Lina Dahlberg, Ph.D

Assistant Professor of Biology, Western Washington University

Judith Kimble / University of Wisconsin-Madison


TEACRS Fellow, Tufts University, Boston, MA. 2009-2013
Ph.D, University of Washington, Seattle, WA. 2008
Fulbright Scholar, Aarhus University, Aarhus, Denmark. 2001-2002
B.S., Haverford College, Haverford, PA. 2001


Phone: 360-650-4671
Office: BI 306
Office Hours: By appointment


In all neurons, regulation of proteins through processing, localization, or degradation is critical to ensuring that cells can send and receive information efficiently and with high fidelity. One way for cells to tag proteins for different regulatory fates is through modification by the addition of the small protein, ubiquitin. The importance of ubiquitin-mediated regulation in the nervous system is illustrated by the fact that mutation of specific ubiquitin ligases and deubiquitinating enzymes is implicated in neural diseases. My research focuses on the role of ubiquitin in ER-associated degradation (ERAD), and how this pathway regulates neurotransmitter receptors in the model organism Caenorhabditis elegans, a nematode worm.

Using C. elegans, research in my laboratory provides insight into the cell biology of ubiquitin-based protein regulation in sensory neurons. Because many ERAD system proteins in C. elegans are similar or homologous to those in mammals, elucidating these pathways in the worm are likely to provide key insights into the functioning of sensory neurons in humans.

I also study how the introduction of authentic research into courses at all levels of the Biology curriculum can benefit students. I am particularly interested to learn whether metacognitive interventions during authentic research experiences provide students with a differing sense of what research is and how they can be involved in it. This work is being done in collaboration with faculty at WWU and at the University of Washington, Seattle, the University of British Columbia, and the University of Utah.


  • Zocher E, Ruth N, and Dahlberg, CL. (2018) Dominant-negative VPS-4 disrupts ODR-10::GFP distribution but has limited effects on chemotaxis. microPublication Biology (C. elegans) [DOI: 10.17912/GNYW-V322]
  • Dahlberg CL and Groat-Carmona, AM. (2018) CRISPR In and Out of the Classroom. The CRISPR Journal [DOI: 10.1089/crispr.2018.0007]
  • Hodul, M., Dahlberg CL, Juo P. (2017) Function of the deubiquitinating enzyme USP46 in the nervous system and its regulation by WD40-repeat proteins. Frontiers in Synaptic Neuroscience. [pubmed]
  • Dahlberg CL, Juo P. (2014) WD40-repeat proteins, WDR-20 and WDR-48, bind and activate the deubiquitinating enzyme USP-46 to promote the abundance of the glutamate receptor GLR-1 in the ventral nerve cord of C. elegans. J Biol Chem. [pubmed]
  • Kowalski, JR, Dahlberg CL, Juo P. (2011) The deubiquitinating enzyme USP-46 negatively regulates the degradation of glutamate receptors to control their abundance in the ventral nerve cord of Caenorhabditis elegans. J Neurosci. [pubmed]
  • Dahlberg CL, Nguyen EZ, Goodlett D, Kimelman D. (2009) Interactions between Casein kinase Iε (CKIε) and two substrates from disparate signaling pathways reveal mechanisms for substrate-kinase specificity. PLoS One. [pubmed]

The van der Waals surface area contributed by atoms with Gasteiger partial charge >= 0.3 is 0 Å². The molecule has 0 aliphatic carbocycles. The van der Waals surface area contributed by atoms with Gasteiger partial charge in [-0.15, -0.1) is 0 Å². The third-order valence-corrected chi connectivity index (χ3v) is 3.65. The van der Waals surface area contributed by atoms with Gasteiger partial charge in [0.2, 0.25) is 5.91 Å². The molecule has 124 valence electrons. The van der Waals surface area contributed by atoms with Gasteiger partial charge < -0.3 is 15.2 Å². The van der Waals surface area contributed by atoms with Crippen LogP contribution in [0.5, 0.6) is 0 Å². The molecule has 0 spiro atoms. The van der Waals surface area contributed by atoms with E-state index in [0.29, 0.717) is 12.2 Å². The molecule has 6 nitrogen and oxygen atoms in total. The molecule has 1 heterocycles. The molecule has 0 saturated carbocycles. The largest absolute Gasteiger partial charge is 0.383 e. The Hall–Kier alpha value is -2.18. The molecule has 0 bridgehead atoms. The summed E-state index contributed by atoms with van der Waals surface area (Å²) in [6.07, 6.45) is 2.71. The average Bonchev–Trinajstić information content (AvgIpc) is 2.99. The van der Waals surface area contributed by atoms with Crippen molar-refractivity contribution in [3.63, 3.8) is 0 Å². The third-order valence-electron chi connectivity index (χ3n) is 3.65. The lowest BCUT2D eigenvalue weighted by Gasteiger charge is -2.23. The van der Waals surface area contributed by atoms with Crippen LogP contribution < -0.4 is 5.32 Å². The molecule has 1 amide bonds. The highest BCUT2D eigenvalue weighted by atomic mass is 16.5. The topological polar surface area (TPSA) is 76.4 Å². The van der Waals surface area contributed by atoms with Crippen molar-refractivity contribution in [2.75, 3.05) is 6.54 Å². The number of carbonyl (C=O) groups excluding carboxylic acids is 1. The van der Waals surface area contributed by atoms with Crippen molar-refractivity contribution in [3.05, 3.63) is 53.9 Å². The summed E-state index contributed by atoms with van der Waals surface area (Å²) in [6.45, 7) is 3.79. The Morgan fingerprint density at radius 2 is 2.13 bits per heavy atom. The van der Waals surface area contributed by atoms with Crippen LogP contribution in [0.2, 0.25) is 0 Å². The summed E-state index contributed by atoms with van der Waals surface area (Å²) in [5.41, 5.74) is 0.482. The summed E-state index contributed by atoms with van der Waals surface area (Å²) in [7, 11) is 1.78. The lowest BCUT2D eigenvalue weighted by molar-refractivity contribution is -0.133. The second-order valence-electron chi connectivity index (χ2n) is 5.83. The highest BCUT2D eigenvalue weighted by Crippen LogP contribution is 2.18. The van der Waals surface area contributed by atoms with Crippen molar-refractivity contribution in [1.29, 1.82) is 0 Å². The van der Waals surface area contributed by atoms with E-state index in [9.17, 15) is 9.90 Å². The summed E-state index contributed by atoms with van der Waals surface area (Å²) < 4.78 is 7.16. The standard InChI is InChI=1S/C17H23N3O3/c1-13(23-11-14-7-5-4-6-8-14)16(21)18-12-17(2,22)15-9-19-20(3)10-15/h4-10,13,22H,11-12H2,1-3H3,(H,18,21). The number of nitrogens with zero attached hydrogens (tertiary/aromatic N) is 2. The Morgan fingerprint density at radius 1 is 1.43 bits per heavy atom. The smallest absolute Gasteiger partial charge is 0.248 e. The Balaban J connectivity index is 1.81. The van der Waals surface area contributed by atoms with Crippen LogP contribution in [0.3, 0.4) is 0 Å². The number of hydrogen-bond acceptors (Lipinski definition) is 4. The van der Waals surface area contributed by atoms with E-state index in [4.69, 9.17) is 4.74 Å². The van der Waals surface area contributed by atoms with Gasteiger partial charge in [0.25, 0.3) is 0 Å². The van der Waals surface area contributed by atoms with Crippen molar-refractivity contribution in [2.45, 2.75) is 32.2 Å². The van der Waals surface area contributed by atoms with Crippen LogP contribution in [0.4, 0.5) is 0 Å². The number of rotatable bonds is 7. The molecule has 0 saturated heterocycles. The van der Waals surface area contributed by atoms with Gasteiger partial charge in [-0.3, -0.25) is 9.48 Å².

• Sampietro J, Dahlberg CL, Cho US, Hinds TR, Kimelman D, Xu W. (2006) Crystal structure of a beta-catenin/BCL9/Tcf4 complex. Mol Cell [pubmed]
  • Dickson KA, Dahlberg CL, Raines RT. (2003) Compensating effects on the cytotoxicity of ribonuclease A variants. Arch Biochem Biophys. [pubmed]


My teaching philosophy is rooted in the principles of inquiry, discussion, and immersion, all of which are central to scientific understanding and progress. I work to maintain a student-centered classroom that relies on active participation from the entire classroom community.

A major goal for an undergraduate education is for students to learn how to ask and answer pertinent questions in their disciplines, while they reflect on how their field of study may affect the world at large.

I am an advocate for bringing undergraduate students into research settings. Three major types of undergraduate research - laboratory courses, individual research opportunities, and independent research positions - introduce students to the excitement of discovery.

Courses I teach (schedule varies every year)

  • BIOL 205 - Introduction to Molecular and Cellular Biology
  • BIOL 323 - Molecular and Cellular Biology
  • BIOL 324 - Techniques in Molecular Biology
  • BIOL 484/584 - Cellular Biology Laboratory
  • BIOL 486/586 - Molecular Mechanisms of Neural Development

    Other teaching experience

    • Pine Manor College, BIOL 499 - Cellular Neurobiology - Spring 2011
    • WWU, BIOL 205 - Cell and Molecular Biology - Spring 2009, and currently
    • Concordia Language Villages, SkovsĂžen Danish Langauge program. Bemidji, MN, 1994-2000


I am part of a three-person team that developed and facilitates workshops through the WWU Equity Forum. Our workshops are STEM-specific and are designed to engage faculty and staff in challenging conversations and introspection concerning issues of race, diversity, and inclusion on our campus.


Drs. Lina Dahlberg, Robin Kodner, and Regina Barber DeGraaff. May, 2017